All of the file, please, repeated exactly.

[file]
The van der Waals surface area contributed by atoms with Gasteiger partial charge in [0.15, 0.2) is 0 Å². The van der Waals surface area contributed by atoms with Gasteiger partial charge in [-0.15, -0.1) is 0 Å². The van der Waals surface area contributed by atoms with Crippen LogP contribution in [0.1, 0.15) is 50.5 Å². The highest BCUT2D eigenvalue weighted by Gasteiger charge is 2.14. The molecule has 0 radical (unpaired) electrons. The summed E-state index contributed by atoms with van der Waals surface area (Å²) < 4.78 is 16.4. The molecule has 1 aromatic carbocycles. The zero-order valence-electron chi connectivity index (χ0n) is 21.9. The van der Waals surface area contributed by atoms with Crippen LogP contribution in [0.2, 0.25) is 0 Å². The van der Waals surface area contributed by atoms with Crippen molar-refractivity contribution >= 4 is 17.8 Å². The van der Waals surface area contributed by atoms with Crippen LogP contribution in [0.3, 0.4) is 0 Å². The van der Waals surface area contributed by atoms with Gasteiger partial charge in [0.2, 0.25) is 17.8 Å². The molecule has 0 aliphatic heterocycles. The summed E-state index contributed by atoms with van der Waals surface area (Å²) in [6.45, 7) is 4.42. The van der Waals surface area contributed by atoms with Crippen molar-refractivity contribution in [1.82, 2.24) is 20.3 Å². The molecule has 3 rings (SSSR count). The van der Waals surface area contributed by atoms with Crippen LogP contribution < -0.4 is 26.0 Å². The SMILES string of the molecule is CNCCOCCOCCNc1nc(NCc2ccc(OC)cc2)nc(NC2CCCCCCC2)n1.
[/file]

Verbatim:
The van der Waals surface area contributed by atoms with Gasteiger partial charge in [0.15, 0.2) is 0 Å². The van der Waals surface area contributed by atoms with Gasteiger partial charge in [-0.15, -0.1) is 0 Å². The van der Waals surface area contributed by atoms with Crippen LogP contribution in [0.1, 0.15) is 50.5 Å². The highest BCUT2D eigenvalue weighted by Gasteiger charge is 2.14. The molecule has 0 radical (unpaired) electrons. The summed E-state index contributed by atoms with van der Waals surface area (Å²) < 4.78 is 16.4. The molecule has 1 aromatic carbocycles. The zero-order valence-electron chi connectivity index (χ0n) is 21.9. The van der Waals surface area contributed by atoms with Crippen LogP contribution in [0.2, 0.25) is 0 Å². The van der Waals surface area contributed by atoms with Crippen molar-refractivity contribution >= 4 is 17.8 Å². The van der Waals surface area contributed by atoms with Crippen LogP contribution in [0.3, 0.4) is 0 Å². The van der Waals surface area contributed by atoms with Gasteiger partial charge in [0.2, 0.25) is 17.8 Å². The molecule has 0 aliphatic heterocycles. The summed E-state index contributed by atoms with van der Waals surface area (Å²) in [6.45, 7) is 4.42. The van der Waals surface area contributed by atoms with Crippen molar-refractivity contribution in [1.82, 2.24) is 20.3 Å². The molecule has 3 rings (SSSR count). The van der Waals surface area contributed by atoms with Crippen LogP contribution < -0.4 is 26.0 Å². The SMILES string of the molecule is CNCCOCCOCCNc1nc(NCc2ccc(OC)cc2)nc(NC2CCCCCCC2)n1.